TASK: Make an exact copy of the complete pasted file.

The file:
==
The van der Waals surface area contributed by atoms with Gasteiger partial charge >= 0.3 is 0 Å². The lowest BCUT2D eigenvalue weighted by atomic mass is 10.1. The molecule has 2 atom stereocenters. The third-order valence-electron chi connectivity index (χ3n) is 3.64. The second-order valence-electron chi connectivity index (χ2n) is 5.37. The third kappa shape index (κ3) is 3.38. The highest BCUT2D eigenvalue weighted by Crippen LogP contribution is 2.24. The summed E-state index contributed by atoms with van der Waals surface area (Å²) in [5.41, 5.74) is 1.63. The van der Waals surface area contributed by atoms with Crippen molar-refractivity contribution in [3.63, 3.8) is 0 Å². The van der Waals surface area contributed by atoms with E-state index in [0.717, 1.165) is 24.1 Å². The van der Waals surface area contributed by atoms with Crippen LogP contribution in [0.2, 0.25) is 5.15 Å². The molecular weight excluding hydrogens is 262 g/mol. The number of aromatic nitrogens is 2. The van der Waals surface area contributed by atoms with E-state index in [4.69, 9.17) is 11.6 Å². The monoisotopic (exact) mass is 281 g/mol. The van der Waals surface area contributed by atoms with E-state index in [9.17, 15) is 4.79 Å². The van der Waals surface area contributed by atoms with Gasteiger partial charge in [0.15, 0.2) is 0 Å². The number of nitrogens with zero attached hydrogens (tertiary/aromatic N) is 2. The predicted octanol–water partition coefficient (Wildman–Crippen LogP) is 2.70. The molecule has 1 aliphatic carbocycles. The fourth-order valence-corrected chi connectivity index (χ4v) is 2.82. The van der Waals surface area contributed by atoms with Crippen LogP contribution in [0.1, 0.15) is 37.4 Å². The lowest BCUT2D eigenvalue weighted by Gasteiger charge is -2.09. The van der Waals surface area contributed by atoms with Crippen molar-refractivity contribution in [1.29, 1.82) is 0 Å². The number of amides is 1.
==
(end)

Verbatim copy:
The van der Waals surface area contributed by atoms with Gasteiger partial charge >= 0.3 is 0 Å². The lowest BCUT2D eigenvalue weighted by atomic mass is 10.1. The molecule has 2 atom stereocenters. The third-order valence-electron chi connectivity index (χ3n) is 3.64. The second-order valence-electron chi connectivity index (χ2n) is 5.37. The third kappa shape index (κ3) is 3.38. The highest BCUT2D eigenvalue weighted by Crippen LogP contribution is 2.24. The summed E-state index contributed by atoms with van der Waals surface area (Å²) in [5.41, 5.74) is 1.63. The van der Waals surface area contributed by atoms with Crippen molar-refractivity contribution in [3.63, 3.8) is 0 Å². The van der Waals surface area contributed by atoms with E-state index in [0.717, 1.165) is 24.1 Å². The van der Waals surface area contributed by atoms with Crippen LogP contribution in [0.2, 0.25) is 5.15 Å². The molecular weight excluding hydrogens is 262 g/mol. The number of aromatic nitrogens is 2. The van der Waals surface area contributed by atoms with E-state index in [4.69, 9.17) is 11.6 Å². The monoisotopic (exact) mass is 281 g/mol. The van der Waals surface area contributed by atoms with E-state index in [9.17, 15) is 4.79 Å². The van der Waals surface area contributed by atoms with Gasteiger partial charge in [0.15, 0.2) is 0 Å². The number of nitrogens with zero attached hydrogens (tertiary/aromatic N) is 2. The predicted octanol–water partition coefficient (Wildman–Crippen LogP) is 2.70. The molecule has 1 aliphatic carbocycles. The fourth-order valence-corrected chi connectivity index (χ4v) is 2.82. The van der Waals surface area contributed by atoms with Crippen LogP contribution in [0.1, 0.15) is 37.4 Å². The lowest BCUT2D eigenvalue weighted by Gasteiger charge is -2.09. The van der Waals surface area contributed by atoms with Crippen molar-refractivity contribution in [1.29, 1.82) is 0 Å². The number of amides is 1.